Quiz: Do You Think Like an Entrepreneur?

Last Updated Aug 12, 2010 7:34 PM EDT

Maybe it has been nagging you for years – the urge to be your own boss, to try to build something great. Perhaps you have an idea that you're certain has promise, but that you're not sure you could pull off. Maybe you keep asking yourself whether you have what it takes, although you're not really sure what that "it" is.

Well, we can't answer that question; we're not fortune tellers. We're also not going to tell you if you have the right personality traits to succeed as an entrepreneur because most of the research out there debunks the whole notion that such traits exist. What we can tell you is whether you think like a successful entrepreneur. Just take the quiz below, which we created with the help of three business professors — Saras Sarasvathy of the University of Virginia, Robert Wiltbank of Willamette University, and Stuart Read of the Swiss business school IMD — who study what makes entrepreneurs successful. A key finding of their work is that great entrepreneurs are skilled at navigating fledgling businesses through uncharted terrain. Put another way, good entrepreneurs thrive amid uncertainty.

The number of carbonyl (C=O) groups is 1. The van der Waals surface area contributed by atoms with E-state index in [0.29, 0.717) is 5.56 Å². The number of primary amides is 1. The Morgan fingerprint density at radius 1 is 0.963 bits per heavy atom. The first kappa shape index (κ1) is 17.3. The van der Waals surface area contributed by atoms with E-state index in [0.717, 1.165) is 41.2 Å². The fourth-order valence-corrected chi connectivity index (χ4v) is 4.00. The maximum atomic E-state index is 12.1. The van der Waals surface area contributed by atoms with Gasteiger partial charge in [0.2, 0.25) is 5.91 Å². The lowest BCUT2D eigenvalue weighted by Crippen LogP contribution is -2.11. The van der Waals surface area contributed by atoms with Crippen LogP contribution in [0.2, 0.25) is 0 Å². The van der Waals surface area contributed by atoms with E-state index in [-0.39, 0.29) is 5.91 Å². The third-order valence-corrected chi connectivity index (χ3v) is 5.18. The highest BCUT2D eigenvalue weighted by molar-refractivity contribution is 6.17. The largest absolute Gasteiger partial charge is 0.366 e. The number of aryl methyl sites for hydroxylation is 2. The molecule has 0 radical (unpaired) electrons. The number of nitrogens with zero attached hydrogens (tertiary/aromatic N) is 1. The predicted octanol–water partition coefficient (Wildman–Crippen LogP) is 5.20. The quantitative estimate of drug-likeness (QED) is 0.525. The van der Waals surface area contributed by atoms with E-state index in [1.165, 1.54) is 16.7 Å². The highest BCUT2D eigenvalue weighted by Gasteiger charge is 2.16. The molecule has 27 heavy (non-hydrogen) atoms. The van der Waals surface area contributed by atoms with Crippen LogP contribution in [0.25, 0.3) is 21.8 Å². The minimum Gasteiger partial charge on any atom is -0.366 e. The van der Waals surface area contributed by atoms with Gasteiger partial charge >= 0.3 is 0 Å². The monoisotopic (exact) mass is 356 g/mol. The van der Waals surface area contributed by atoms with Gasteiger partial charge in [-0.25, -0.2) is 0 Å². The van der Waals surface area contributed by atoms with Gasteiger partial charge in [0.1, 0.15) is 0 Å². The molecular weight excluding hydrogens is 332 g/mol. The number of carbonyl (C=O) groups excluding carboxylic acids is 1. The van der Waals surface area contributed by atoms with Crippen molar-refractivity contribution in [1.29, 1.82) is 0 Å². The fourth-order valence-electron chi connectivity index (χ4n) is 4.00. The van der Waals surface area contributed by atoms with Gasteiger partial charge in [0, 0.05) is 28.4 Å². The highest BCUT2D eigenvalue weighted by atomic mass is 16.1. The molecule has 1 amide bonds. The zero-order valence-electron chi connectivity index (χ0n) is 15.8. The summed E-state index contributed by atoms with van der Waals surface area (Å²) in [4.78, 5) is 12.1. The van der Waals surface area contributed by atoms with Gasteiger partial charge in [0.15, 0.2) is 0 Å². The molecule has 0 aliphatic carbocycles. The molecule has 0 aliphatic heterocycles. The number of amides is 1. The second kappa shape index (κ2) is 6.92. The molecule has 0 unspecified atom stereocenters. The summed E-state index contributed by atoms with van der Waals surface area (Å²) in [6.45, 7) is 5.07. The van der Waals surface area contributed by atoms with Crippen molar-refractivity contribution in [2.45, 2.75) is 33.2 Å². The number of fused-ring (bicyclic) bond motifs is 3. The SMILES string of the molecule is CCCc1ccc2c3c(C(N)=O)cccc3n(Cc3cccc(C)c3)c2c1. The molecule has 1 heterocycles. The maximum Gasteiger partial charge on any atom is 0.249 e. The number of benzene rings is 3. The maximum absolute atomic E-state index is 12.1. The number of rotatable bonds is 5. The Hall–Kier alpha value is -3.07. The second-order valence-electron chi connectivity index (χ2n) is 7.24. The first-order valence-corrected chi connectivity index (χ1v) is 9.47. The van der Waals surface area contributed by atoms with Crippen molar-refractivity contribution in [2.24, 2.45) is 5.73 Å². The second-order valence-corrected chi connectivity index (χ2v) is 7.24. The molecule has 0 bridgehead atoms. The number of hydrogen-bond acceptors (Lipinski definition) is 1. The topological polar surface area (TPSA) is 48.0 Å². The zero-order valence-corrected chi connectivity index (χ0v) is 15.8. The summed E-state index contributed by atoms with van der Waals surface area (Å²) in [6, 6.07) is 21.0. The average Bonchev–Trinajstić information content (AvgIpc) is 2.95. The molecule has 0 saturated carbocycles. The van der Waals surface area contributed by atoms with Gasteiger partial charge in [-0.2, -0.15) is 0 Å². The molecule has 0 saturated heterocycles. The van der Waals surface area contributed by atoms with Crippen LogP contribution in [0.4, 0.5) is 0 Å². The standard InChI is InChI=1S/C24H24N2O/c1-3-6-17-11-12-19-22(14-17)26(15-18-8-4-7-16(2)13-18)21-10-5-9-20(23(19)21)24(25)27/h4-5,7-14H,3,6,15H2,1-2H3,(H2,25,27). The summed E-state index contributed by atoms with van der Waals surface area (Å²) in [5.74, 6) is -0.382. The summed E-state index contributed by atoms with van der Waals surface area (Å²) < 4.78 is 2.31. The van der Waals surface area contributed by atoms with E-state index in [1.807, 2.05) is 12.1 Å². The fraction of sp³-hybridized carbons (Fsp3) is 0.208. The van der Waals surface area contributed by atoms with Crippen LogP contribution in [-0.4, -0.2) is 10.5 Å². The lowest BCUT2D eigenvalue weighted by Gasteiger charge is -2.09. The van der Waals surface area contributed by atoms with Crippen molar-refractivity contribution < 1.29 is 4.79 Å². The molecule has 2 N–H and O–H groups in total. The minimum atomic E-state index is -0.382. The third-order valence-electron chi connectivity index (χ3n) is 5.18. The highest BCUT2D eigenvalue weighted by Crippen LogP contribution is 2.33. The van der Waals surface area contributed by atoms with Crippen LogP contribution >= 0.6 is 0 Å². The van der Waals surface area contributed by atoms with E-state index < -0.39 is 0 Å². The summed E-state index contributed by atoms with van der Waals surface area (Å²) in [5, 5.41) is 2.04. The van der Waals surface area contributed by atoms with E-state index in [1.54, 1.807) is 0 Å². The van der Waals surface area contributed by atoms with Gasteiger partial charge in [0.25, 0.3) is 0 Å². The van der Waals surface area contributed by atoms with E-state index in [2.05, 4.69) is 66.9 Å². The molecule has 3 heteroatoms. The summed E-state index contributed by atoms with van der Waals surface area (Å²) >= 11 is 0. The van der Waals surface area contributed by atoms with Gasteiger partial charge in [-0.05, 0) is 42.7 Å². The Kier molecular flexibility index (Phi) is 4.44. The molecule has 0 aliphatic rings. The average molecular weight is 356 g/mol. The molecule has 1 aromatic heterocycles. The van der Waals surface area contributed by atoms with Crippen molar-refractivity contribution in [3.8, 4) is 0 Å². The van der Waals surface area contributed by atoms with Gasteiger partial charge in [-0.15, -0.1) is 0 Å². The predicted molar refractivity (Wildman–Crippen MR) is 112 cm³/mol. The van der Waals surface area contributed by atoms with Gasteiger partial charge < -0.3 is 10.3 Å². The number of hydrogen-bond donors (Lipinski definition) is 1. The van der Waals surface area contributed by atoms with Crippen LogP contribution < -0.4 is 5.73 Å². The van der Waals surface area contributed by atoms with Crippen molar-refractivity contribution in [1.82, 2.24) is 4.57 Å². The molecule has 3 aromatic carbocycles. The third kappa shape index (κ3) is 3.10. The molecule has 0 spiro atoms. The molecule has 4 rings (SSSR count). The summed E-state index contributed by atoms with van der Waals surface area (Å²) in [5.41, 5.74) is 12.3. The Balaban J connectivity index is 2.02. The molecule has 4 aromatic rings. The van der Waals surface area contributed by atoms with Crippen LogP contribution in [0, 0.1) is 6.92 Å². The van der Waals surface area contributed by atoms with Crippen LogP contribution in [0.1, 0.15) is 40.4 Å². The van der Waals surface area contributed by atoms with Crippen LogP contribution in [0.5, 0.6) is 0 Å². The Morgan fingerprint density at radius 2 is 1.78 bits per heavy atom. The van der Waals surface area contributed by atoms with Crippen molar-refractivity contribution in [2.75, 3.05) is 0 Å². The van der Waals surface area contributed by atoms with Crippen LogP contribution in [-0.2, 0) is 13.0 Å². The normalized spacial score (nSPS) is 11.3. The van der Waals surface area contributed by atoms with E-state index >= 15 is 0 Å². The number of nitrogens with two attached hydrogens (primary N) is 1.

Think you have what it takes? Read the scenario below and then decide how you would make the following five business decisions.

The scenario:

For 12 years you've had a well-paid, stable job as an engineer at a major computer manufacturer. Of late, you've become much more interested in an idea you've been working on in your own time: A wearable computer device that you believe has huge potential for changing the way people interact with their software applications. But when you try to sell your company on the idea, it goes nowhere. You've always wanted to be an entrepreneur and fortunately you have all of the technical skills to create the product effectively and efficiently. You decide it's now or never.

1. As you start developing the idea, what do you think is your best next step?
2. How will you decide who you're going to market your product to?
3. You know how you want to build your device. How will you measure the progress of your product development?
4. As you start to build your product, you discover another, better-funded company is working on technology that would be very complementary to your own — actually, it would make your idea a killer product. How do you respond?
5. As you proceed, how will you approach making investments to move the opportunity forward?